AdWords can be so tricky. It’s one of the best ways to generate leads, yet one of the most challenging when it comes to determining how efficiently your marketing dollars are being spent.
The busy marketer who’s responsible for a dozen other strategies plus AdWords has it especially rough. There are just so many metrics to plow through.
Sound familiar? If so, you’ll love attribution modeling.
This tool—built right into every AdWords account—can help you decide which keywords are truly worth the cost and which ones are eating away at your budget. Google is releasing additional features that will let you choose a model for each conversion action you measure and even track them across devices.
These are features you don’t want to miss. But if you’re still new to attribution modeling, you’ll first need a primer.
What should you know about attribution models to make the most of this AdWords feature?
Let’s take a look.
What is AdWords Attribution Modeling?
Attribution models track the various paths people take before converting to leads and customers, attributing credit to clicks and other factors along the way.
You can find attribution modeling under Tools > Attribution. Different models help you visualize conversion paths in different ways:
- Last click gives 100% of conversion credit to the last keyword clicked
- First click gives 100% of credit to the first keyword clicked
- Linear evenly distributes credit to all touchpoints in the conversion path
- Time decay gives the most credit to touchpoints that occur closer to the actual conversion
- Position based gives 40% each to the first and last touchpoints, then distributes the remaining 20% among all interactions in between
Why should you use it?
Attribution models let you see how different keywords, ad groups and campaigns contribute to form conversions. Once you get the hang of it, attribution modeling is like a crystal ball you can peer into for a better understanding of how users discover your services or products.
How does it work?
Here’s an example to help put attribution modeling in perspective:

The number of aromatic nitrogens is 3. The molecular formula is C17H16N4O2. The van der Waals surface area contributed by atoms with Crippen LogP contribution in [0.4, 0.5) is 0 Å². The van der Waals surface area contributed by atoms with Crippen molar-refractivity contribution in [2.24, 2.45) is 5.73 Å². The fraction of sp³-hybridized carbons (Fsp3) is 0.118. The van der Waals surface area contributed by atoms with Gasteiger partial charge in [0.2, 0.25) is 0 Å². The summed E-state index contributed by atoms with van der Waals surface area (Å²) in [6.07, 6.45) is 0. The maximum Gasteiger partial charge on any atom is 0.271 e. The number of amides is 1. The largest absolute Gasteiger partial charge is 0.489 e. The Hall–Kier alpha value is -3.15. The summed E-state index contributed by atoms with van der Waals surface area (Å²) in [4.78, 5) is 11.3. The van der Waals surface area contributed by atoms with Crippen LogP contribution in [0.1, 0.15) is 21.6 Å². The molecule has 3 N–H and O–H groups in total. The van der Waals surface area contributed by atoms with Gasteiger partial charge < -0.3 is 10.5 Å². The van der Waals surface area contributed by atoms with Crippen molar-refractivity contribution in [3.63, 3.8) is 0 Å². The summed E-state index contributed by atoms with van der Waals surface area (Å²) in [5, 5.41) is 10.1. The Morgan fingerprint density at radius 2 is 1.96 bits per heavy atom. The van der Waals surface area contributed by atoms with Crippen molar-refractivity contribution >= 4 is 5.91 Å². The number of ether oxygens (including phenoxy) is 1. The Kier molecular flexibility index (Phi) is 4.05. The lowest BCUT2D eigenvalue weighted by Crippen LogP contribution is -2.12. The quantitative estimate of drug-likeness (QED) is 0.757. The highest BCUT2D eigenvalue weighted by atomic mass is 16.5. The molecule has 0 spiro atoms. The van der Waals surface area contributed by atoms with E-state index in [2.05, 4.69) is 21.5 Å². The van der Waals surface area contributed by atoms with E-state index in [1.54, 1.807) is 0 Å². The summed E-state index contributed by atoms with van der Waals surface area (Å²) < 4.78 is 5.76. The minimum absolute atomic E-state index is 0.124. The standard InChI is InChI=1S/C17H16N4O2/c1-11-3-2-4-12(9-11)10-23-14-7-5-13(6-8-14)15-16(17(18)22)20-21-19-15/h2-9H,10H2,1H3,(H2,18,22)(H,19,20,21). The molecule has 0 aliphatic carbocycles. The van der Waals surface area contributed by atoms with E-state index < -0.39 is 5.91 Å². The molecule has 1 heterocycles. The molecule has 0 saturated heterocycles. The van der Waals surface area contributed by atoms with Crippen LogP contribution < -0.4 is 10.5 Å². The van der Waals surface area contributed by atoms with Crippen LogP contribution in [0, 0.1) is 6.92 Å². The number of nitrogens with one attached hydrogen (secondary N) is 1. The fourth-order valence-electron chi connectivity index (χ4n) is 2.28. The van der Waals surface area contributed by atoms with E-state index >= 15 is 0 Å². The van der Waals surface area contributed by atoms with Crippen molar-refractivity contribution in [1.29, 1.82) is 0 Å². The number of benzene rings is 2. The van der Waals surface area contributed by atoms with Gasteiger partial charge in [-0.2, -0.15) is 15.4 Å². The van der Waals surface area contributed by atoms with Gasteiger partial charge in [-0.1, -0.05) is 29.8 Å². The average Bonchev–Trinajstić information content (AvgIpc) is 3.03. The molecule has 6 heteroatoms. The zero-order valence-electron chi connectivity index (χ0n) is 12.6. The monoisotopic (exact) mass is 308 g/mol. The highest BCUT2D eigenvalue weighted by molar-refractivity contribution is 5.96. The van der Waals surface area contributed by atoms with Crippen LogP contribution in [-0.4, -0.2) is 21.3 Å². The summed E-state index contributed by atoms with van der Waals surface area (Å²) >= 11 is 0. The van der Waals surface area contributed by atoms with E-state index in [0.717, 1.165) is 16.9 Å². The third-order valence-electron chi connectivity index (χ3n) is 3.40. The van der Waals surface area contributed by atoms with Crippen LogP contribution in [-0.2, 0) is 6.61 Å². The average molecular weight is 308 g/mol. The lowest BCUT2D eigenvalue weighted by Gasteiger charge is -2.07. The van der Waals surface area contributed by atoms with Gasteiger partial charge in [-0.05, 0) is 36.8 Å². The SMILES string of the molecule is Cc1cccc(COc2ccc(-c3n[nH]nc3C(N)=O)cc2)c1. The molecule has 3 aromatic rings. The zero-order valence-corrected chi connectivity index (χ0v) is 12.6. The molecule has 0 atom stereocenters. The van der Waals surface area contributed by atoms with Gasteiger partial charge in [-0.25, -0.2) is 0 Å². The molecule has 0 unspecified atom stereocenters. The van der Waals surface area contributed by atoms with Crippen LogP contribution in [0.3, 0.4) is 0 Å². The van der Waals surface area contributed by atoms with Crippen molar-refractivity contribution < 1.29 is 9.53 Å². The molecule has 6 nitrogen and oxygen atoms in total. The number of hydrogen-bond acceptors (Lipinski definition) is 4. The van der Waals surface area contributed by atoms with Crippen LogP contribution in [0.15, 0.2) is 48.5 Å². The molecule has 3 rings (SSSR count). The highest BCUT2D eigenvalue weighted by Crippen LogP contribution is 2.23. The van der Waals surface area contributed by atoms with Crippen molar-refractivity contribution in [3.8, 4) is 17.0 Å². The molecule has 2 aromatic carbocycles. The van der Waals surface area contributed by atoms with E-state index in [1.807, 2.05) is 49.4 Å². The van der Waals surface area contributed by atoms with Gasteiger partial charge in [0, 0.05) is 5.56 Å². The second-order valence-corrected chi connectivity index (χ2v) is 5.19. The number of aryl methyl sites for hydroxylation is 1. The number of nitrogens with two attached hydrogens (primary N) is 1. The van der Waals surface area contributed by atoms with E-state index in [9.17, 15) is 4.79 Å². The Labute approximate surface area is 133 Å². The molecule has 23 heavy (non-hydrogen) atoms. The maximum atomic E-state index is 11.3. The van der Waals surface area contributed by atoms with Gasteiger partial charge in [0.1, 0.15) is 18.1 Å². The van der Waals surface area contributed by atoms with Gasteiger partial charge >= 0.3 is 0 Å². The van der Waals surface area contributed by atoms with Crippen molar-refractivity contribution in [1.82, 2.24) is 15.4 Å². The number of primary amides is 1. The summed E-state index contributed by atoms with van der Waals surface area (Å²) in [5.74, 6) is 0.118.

Let’s say someone first finds your landing page by clicking on one of your AdWords ads (touchpoint 1).
A week later, she returns to your website after clicking over from one of your email campaigns (touchpoint 2). Later that same day, she returns a third time from Facebook (touchpoint 3).
Her final touchpoint happens the very next day when she types your URL directly into her browser to fill out your form and make a purchase.
In this example:
- Last click would give all credit for the conversion to the Direct channel
- First click would give 100% credit to Paid Search
- Linear would give all touchpoints—Paid Search, Social Network, Email and Direct channels—25% credit each
- Time decay would give the most credit to Direct and the least amount of credit to Paid Search
- Position based would give 80% of credit to Direct and Paid Search since these were the first and last touchpoints
What should you look for?
Attribution models can be used to learn how your marketing channels are working together and where you’re getting a true return on investment.
A first click model might help you decide to keep bidding on a keyword that’s aiding in the conversion process even though it’s not the final click.
Or you might decide to A/B test forms or landing page content after discovering people have to visit it multiple times from paid search before deciding to fill out the form.
Be sure to leverage new cross-device conversion reporting, too. This type of modeling will let you see when someone starts the conversion path on one device and ends it on another—like when you view an ad on your phone but wait to make the purchase until you’re back at a desktop PC.
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